We Mortal Legends - Rules Synopsis

The goal is to eventually have the core rules fit on a 2 page spread. This 2 page spread will go into the front/end papers of every book I write using the system. BUT before I can do that, I have to have actual core rules, so it's time for me to start putting these things down.

This isn't my attempt at making these fit on a 2 page spread. This blogpost is me writing down the 1st draft of the WML's most basic rules. It's unlikely all of this would go into the 2 page spread, and what does likely not as it's written below.

As this is a rules synopsis, this is only going over the rules at a shallow level. We Mortal Legend's, as a book, will likely have all kinds of different smaller rules for GMs to make use of as they wish. For example, rules for chasing things won't be included in this post, etc. This post will not go over Aesthetics (coming soon), Saga stuff, and the special rules that come from both. A lot of the flavor for the game will come from Aesthetics and other small bits in the book, so the below is more how I run things without all the spice.

Things are about to get a little weird..

We Mortal Legends - Rules Synopsis


We Mortal Legends uses a d20 roll-under-attribute mechanic, where you must roll under one of your 4 attributes to succeed on a difficult task. The GM will at times give you a modifier to add to your roll to represent difficulty at achieving the task.

The Game Master (GM) will describe a scene and situation to the Player Characters (PC). If the PCs interact with it, the GM will ask each one in turn what they want to do. PC's then describe what they want to do, which usually consists of moving somewhere and doing something. If that something requires a roll, the GM will call for it. Rolls are rarer in We Mortal Legends than in other systems; only call for one if failure is interesting, the action is resisted or doubtable, and if there is pressure on the PC to succeed.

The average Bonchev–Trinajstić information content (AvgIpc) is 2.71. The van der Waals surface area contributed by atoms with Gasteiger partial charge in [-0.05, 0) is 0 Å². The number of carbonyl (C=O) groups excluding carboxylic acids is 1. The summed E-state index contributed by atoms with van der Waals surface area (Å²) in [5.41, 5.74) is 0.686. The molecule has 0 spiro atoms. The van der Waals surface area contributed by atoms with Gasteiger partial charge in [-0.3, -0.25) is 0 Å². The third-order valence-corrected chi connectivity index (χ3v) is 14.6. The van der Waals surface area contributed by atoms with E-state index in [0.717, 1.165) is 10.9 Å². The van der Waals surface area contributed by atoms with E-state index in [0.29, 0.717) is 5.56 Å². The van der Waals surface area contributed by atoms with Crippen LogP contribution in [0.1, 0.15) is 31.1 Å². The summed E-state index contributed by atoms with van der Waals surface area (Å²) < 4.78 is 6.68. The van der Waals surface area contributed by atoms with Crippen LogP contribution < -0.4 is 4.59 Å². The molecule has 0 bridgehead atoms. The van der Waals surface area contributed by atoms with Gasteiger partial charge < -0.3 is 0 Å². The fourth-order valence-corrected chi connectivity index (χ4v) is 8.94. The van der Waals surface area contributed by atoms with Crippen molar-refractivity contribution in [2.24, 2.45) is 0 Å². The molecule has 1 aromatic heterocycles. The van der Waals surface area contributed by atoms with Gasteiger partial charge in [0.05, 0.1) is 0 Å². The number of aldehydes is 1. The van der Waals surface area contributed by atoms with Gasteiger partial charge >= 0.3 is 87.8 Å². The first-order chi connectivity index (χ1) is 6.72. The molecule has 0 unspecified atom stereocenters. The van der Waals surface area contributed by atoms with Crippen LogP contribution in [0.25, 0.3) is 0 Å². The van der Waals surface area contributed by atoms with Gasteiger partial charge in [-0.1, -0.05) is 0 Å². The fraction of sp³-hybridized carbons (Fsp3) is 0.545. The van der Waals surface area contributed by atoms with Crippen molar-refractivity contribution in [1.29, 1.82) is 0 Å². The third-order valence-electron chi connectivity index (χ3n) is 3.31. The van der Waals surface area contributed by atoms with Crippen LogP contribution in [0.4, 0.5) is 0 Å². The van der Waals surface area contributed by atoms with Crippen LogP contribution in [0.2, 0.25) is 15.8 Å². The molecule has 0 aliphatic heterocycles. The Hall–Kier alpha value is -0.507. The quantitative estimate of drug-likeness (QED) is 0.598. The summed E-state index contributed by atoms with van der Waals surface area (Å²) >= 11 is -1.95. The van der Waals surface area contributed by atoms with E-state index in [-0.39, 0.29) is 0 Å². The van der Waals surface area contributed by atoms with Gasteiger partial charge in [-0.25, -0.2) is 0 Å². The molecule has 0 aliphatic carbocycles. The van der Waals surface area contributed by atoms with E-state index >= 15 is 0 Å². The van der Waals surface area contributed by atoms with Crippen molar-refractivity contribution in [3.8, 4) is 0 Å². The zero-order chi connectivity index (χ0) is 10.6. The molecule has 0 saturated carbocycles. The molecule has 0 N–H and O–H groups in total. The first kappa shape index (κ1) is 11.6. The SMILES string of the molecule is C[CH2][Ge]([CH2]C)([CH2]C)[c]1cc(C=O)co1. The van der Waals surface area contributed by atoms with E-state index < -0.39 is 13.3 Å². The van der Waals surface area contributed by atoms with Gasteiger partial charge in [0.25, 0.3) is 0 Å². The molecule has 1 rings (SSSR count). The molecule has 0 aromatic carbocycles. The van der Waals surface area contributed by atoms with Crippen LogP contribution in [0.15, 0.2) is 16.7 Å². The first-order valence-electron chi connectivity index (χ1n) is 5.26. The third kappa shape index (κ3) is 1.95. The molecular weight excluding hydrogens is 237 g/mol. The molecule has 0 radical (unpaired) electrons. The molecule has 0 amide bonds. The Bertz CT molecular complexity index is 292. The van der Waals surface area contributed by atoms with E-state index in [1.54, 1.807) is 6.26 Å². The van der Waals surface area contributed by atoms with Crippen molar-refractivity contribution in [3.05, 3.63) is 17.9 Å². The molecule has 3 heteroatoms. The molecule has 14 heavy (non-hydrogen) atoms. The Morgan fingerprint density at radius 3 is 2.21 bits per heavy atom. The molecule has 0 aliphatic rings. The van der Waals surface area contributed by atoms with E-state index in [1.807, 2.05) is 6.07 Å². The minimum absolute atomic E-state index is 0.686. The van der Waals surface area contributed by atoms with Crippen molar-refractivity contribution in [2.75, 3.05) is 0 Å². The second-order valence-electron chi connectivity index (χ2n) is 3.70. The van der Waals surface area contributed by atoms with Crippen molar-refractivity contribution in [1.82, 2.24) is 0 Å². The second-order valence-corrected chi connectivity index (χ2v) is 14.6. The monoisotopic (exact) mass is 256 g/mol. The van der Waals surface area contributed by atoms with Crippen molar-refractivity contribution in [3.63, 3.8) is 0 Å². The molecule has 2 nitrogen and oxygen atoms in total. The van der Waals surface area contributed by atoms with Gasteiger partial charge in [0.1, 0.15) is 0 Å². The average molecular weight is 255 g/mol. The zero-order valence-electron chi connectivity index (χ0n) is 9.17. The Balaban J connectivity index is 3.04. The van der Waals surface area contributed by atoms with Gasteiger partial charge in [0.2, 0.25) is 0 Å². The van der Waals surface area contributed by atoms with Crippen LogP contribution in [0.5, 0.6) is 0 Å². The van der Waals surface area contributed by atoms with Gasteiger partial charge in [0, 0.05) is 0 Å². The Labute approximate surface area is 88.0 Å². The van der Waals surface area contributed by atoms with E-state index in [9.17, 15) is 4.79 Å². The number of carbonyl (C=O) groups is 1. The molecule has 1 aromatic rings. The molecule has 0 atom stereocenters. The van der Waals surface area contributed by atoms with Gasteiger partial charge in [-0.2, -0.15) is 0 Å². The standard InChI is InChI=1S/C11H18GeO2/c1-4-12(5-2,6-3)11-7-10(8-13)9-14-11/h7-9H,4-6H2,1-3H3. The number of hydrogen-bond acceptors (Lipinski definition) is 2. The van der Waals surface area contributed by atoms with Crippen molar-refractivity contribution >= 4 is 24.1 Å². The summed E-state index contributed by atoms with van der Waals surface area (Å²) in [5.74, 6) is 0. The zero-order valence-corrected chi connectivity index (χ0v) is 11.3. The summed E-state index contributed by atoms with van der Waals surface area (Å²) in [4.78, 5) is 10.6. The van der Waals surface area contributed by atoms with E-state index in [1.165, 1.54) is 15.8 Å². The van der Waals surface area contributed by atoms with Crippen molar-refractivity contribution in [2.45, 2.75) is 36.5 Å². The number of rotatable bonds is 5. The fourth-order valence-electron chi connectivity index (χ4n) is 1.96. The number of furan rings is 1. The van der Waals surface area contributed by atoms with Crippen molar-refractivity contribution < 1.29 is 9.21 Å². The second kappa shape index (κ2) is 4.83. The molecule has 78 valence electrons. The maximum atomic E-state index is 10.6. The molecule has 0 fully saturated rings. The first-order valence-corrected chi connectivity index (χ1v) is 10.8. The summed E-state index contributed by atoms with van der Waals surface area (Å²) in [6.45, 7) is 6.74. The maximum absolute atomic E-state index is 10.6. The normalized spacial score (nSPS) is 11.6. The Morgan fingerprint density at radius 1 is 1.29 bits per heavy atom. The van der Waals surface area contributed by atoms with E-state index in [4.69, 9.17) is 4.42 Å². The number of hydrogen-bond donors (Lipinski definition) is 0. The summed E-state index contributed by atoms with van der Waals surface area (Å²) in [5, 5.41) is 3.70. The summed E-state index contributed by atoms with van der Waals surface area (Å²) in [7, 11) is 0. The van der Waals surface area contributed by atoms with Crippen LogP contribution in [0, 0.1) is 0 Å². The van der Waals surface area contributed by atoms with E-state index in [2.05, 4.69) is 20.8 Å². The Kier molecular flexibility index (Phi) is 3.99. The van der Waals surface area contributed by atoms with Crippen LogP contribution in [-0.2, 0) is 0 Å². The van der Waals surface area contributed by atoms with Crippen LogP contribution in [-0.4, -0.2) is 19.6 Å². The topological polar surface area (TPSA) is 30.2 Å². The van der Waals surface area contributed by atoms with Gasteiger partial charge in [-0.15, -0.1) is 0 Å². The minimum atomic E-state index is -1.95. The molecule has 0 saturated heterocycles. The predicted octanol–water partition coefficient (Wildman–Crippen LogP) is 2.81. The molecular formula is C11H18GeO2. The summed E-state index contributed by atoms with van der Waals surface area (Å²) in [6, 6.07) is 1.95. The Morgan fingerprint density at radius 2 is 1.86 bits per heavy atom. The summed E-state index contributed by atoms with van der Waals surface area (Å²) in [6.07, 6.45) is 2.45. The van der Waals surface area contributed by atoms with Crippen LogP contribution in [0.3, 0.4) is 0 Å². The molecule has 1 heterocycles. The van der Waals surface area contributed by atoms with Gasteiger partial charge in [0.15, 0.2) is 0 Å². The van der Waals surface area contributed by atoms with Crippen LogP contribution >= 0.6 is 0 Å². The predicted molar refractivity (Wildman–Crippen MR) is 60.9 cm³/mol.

Helping others is done by another PC rolling as well, and applying any keywords. If one PC succeeds, all PCs do.

Group checks are checks the entire party makes. As long as 1/2 of the party (rounded up) succeeds, everyone does!

PCs consists of attributes, keywords, saves, hit die, a legend, and their AC.

Your attributes, which cannot raise above 18 for PCs, are:

  • Savvy, which is your character's skill, intelligence, and ability to do nuanced things.
  • Athletics, which is your character's endurance, strength, and coordination.
  • Weird, which is how supernaturally capable your character is.
  • A special 4th attribute unique to your campaign/setting, decided at the start of the game.
Keywords are words that help define your character, like "Coward" or "Mercenary." If you can apply a keyword to an action you're undertaking that requires a roll, you roll an additional d20. If you succeed on one, you succeed on the roll. If you succeed on both, it's a critical success!

Saves require you to roll a certain range on a d6 whenever your character is in danger that they can't otherwise escape. Every campaign has 3 saves. These are decided at the start of the campaign by the group!